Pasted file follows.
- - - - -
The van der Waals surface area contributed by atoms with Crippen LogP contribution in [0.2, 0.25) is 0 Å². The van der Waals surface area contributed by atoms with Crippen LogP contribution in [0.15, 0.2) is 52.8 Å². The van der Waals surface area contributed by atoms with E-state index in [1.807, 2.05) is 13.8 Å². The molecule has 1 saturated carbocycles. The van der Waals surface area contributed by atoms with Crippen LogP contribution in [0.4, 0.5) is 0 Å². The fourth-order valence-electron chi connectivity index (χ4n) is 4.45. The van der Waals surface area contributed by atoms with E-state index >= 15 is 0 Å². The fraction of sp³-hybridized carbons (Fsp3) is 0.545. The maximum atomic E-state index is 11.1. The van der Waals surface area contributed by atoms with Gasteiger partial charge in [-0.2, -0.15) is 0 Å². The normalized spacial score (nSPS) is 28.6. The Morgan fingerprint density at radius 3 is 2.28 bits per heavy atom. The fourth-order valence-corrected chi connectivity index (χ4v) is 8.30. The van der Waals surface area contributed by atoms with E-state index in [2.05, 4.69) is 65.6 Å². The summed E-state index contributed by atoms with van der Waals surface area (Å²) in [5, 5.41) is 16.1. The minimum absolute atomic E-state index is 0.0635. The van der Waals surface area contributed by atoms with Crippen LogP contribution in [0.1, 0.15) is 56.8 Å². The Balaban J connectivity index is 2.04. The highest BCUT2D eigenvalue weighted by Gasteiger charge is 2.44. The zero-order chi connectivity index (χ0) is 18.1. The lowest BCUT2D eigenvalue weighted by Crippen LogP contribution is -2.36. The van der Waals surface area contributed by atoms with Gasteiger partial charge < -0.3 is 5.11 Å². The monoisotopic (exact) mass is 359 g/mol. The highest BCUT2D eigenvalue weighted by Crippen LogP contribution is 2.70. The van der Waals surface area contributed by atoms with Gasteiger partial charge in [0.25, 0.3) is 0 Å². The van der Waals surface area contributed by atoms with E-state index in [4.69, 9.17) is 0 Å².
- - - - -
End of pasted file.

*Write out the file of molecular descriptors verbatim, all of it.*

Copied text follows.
The van der Waals surface area contributed by atoms with Crippen LogP contribution in [0.2, 0.25) is 0 Å². The van der Waals surface area contributed by atoms with Crippen LogP contribution in [0.15, 0.2) is 52.8 Å². The van der Waals surface area contributed by atoms with E-state index in [1.807, 2.05) is 13.8 Å². The molecule has 1 saturated carbocycles. The van der Waals surface area contributed by atoms with Crippen LogP contribution in [0.4, 0.5) is 0 Å². The fourth-order valence-electron chi connectivity index (χ4n) is 4.45. The van der Waals surface area contributed by atoms with E-state index >= 15 is 0 Å². The fraction of sp³-hybridized carbons (Fsp3) is 0.545. The maximum atomic E-state index is 11.1. The van der Waals surface area contributed by atoms with Gasteiger partial charge in [-0.2, -0.15) is 0 Å². The normalized spacial score (nSPS) is 28.6. The Morgan fingerprint density at radius 3 is 2.28 bits per heavy atom. The fourth-order valence-corrected chi connectivity index (χ4v) is 8.30. The van der Waals surface area contributed by atoms with E-state index in [2.05, 4.69) is 65.6 Å². The summed E-state index contributed by atoms with van der Waals surface area (Å²) in [5, 5.41) is 16.1. The minimum absolute atomic E-state index is 0.0635. The van der Waals surface area contributed by atoms with Crippen LogP contribution in [0.1, 0.15) is 56.8 Å². The Balaban J connectivity index is 2.04. The highest BCUT2D eigenvalue weighted by Gasteiger charge is 2.44. The zero-order chi connectivity index (χ0) is 18.1. The lowest BCUT2D eigenvalue weighted by Crippen LogP contribution is -2.36. The van der Waals surface area contributed by atoms with Gasteiger partial charge < -0.3 is 5.11 Å². The monoisotopic (exact) mass is 359 g/mol. The highest BCUT2D eigenvalue weighted by Crippen LogP contribution is 2.70. The van der Waals surface area contributed by atoms with Gasteiger partial charge in [0.25, 0.3) is 0 Å². The van der Waals surface area contributed by atoms with E-state index in [4.69, 9.17) is 0 Å².